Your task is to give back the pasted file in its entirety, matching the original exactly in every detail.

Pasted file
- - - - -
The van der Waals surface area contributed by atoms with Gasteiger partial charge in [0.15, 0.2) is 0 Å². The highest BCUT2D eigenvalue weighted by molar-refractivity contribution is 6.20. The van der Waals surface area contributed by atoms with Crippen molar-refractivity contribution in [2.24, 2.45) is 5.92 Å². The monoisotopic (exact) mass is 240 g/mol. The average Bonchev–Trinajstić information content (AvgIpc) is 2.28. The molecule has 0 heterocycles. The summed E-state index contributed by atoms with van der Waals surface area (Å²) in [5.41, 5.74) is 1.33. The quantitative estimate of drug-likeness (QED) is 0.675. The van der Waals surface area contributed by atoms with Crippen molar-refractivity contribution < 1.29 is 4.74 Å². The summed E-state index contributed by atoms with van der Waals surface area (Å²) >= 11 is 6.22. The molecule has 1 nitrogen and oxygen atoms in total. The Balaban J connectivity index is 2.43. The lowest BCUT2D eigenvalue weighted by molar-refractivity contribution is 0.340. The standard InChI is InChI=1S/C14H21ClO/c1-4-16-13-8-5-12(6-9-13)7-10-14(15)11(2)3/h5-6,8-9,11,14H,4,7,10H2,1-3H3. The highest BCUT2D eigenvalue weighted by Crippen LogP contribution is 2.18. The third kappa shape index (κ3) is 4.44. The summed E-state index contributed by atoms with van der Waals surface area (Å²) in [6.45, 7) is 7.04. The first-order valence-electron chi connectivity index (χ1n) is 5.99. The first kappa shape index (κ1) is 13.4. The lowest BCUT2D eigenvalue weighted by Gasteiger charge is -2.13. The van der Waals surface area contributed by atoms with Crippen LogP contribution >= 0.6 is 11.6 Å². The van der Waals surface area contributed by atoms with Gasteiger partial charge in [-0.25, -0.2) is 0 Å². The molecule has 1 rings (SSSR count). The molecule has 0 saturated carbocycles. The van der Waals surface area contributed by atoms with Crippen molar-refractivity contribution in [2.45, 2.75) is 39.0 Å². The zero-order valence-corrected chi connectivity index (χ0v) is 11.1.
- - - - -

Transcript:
The van der Waals surface area contributed by atoms with Gasteiger partial charge in [0.15, 0.2) is 0 Å². The highest BCUT2D eigenvalue weighted by molar-refractivity contribution is 6.20. The van der Waals surface area contributed by atoms with Crippen molar-refractivity contribution in [2.24, 2.45) is 5.92 Å². The monoisotopic (exact) mass is 240 g/mol. The average Bonchev–Trinajstić information content (AvgIpc) is 2.28. The molecule has 0 heterocycles. The summed E-state index contributed by atoms with van der Waals surface area (Å²) in [5.41, 5.74) is 1.33. The quantitative estimate of drug-likeness (QED) is 0.675. The van der Waals surface area contributed by atoms with Crippen molar-refractivity contribution < 1.29 is 4.74 Å². The summed E-state index contributed by atoms with van der Waals surface area (Å²) >= 11 is 6.22. The molecule has 1 nitrogen and oxygen atoms in total. The Balaban J connectivity index is 2.43. The lowest BCUT2D eigenvalue weighted by molar-refractivity contribution is 0.340. The standard InChI is InChI=1S/C14H21ClO/c1-4-16-13-8-5-12(6-9-13)7-10-14(15)11(2)3/h5-6,8-9,11,14H,4,7,10H2,1-3H3. The highest BCUT2D eigenvalue weighted by Crippen LogP contribution is 2.18. The third kappa shape index (κ3) is 4.44. The summed E-state index contributed by atoms with van der Waals surface area (Å²) in [6.45, 7) is 7.04. The first-order valence-electron chi connectivity index (χ1n) is 5.99. The first kappa shape index (κ1) is 13.4. The lowest BCUT2D eigenvalue weighted by Gasteiger charge is -2.13. The van der Waals surface area contributed by atoms with Crippen LogP contribution >= 0.6 is 11.6 Å². The van der Waals surface area contributed by atoms with Gasteiger partial charge in [-0.25, -0.2) is 0 Å². The molecule has 1 rings (SSSR count). The molecule has 0 saturated carbocycles. The van der Waals surface area contributed by atoms with Crippen molar-refractivity contribution in [2.45, 2.75) is 39.0 Å². The zero-order valence-corrected chi connectivity index (χ0v) is 11.1.